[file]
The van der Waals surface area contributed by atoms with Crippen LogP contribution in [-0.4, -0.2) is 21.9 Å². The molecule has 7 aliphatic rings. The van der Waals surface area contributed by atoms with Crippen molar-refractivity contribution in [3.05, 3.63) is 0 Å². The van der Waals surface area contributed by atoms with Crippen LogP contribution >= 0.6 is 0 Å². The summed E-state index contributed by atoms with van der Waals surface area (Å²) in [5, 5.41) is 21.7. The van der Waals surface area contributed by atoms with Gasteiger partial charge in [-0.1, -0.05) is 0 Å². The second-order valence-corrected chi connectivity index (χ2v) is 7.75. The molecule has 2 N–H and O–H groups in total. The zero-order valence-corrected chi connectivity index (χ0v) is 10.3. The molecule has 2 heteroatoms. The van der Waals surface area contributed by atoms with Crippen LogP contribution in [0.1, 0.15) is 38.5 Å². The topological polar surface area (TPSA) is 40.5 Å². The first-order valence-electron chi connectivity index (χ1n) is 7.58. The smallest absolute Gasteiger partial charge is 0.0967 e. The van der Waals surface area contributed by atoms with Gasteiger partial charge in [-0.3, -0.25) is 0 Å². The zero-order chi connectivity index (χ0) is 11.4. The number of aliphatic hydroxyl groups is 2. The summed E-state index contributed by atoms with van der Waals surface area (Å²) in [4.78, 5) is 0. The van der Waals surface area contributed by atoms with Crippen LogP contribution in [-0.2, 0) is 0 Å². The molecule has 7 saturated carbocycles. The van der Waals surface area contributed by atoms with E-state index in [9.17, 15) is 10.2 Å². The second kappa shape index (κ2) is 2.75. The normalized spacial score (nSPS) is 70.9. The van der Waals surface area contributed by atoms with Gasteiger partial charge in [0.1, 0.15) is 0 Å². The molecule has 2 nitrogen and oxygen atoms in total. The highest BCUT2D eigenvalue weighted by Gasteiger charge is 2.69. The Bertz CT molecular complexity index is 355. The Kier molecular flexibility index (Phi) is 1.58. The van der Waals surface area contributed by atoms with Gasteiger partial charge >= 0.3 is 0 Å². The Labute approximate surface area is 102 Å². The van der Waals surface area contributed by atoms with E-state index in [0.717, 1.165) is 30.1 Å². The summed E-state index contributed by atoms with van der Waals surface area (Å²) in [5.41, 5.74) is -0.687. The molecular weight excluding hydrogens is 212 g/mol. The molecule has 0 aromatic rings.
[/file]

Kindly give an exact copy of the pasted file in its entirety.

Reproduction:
The van der Waals surface area contributed by atoms with Crippen LogP contribution in [-0.4, -0.2) is 21.9 Å². The molecule has 7 aliphatic rings. The van der Waals surface area contributed by atoms with Crippen molar-refractivity contribution in [3.05, 3.63) is 0 Å². The van der Waals surface area contributed by atoms with Crippen LogP contribution >= 0.6 is 0 Å². The summed E-state index contributed by atoms with van der Waals surface area (Å²) in [5, 5.41) is 21.7. The van der Waals surface area contributed by atoms with Gasteiger partial charge in [-0.1, -0.05) is 0 Å². The second-order valence-corrected chi connectivity index (χ2v) is 7.75. The molecule has 2 N–H and O–H groups in total. The zero-order valence-corrected chi connectivity index (χ0v) is 10.3. The molecule has 2 heteroatoms. The van der Waals surface area contributed by atoms with Crippen LogP contribution in [0.1, 0.15) is 38.5 Å². The topological polar surface area (TPSA) is 40.5 Å². The first-order valence-electron chi connectivity index (χ1n) is 7.58. The smallest absolute Gasteiger partial charge is 0.0967 e. The van der Waals surface area contributed by atoms with Gasteiger partial charge in [-0.3, -0.25) is 0 Å². The zero-order chi connectivity index (χ0) is 11.4. The number of aliphatic hydroxyl groups is 2. The summed E-state index contributed by atoms with van der Waals surface area (Å²) in [4.78, 5) is 0. The van der Waals surface area contributed by atoms with Crippen LogP contribution in [-0.2, 0) is 0 Å². The molecule has 7 saturated carbocycles. The van der Waals surface area contributed by atoms with E-state index in [9.17, 15) is 10.2 Å². The second kappa shape index (κ2) is 2.75. The normalized spacial score (nSPS) is 70.9. The van der Waals surface area contributed by atoms with Gasteiger partial charge in [0.1, 0.15) is 0 Å². The molecule has 2 nitrogen and oxygen atoms in total. The highest BCUT2D eigenvalue weighted by Gasteiger charge is 2.69. The Bertz CT molecular complexity index is 355. The Kier molecular flexibility index (Phi) is 1.58. The van der Waals surface area contributed by atoms with Gasteiger partial charge >= 0.3 is 0 Å². The Labute approximate surface area is 102 Å². The van der Waals surface area contributed by atoms with E-state index in [0.717, 1.165) is 30.1 Å². The summed E-state index contributed by atoms with van der Waals surface area (Å²) in [5.41, 5.74) is -0.687. The molecular weight excluding hydrogens is 212 g/mol. The molecule has 0 aromatic rings.